The Treasury Department and the Office of the Comptroller of the Currency both released major documents recently providing guidance on banking innovation, increased controls on the use and sharing of consumer data, and the potential for a new charter for financial technology firms (through the OCC). The response to these proposals varied from enthusiastic endorsement to confusion and rejection of some components of the recommendations.
The goal of the recommendations is to create a regulatory environment that supports responsible innovation and economic growth in the financial sector. The Treasury Department report makes more than 80 recommendations related to fintech and nonbank financial policy. Treasury officials estimated that two-thirds of their recommendations could be enacted directly by regulators, with the remainder requiring congressional action. Some of the most anticipated recommendations revolved around the aggregation of consumer data and sharing data between different organizations, similar to what is now available in the UK.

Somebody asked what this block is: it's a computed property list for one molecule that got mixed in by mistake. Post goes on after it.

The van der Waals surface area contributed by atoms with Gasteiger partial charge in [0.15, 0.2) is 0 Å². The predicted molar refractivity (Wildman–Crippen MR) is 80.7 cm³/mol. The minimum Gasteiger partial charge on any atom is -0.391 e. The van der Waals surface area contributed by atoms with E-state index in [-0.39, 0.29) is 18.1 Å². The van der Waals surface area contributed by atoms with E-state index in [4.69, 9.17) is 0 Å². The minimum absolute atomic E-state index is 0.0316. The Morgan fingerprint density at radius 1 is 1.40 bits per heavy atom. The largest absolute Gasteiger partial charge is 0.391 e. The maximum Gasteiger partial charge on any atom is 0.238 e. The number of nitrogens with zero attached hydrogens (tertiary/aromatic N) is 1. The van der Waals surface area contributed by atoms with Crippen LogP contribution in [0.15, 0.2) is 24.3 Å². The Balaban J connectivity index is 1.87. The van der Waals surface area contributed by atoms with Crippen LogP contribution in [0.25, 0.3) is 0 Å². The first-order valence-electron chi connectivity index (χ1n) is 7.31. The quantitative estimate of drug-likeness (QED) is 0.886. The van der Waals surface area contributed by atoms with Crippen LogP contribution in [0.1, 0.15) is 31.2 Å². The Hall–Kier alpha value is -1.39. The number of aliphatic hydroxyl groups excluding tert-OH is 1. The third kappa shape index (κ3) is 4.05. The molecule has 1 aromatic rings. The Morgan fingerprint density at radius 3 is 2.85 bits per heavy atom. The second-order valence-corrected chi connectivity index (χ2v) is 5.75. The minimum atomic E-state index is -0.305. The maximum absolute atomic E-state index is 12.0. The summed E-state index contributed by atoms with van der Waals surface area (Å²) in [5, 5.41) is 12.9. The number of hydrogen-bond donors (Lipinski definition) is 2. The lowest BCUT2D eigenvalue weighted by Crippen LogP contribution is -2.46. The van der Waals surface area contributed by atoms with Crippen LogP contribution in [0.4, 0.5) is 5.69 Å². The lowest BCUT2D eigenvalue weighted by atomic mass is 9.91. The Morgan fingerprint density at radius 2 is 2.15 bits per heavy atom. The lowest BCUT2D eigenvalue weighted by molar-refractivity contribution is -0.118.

The new recommendations by the Treasury and OCC are both welcomed and long overdue. Doing nothing was not an option given the growth of Fintech investment that just reached a new high in the first half of this year according to the KPMG Pulse of Fintech report. With clear guidelines, organizations of all sizes can compete on a relatively level playing field where collaboration between providers will be more structured.
Not surprisingly, representatives for fintech companies supported the report, while community banking organizations and consumer advocacy groups gave a much more lukewarm reception, especially around the potential of a federal fintech charter. Some of the concern was because it opens the door to new special purpose national charters immediately, circumventing the current patchwork of state licenses.
Impact on Traditional Banks Unknown
Despite concerns from some banking organization around the potential of ‘opening the floodgates’ to new non-traditional banking organizations, recent history does not support this contention. In the UK, where similar regulations are already in place, a surprisingly low number of fintech firms have decided to go through a bank charter process.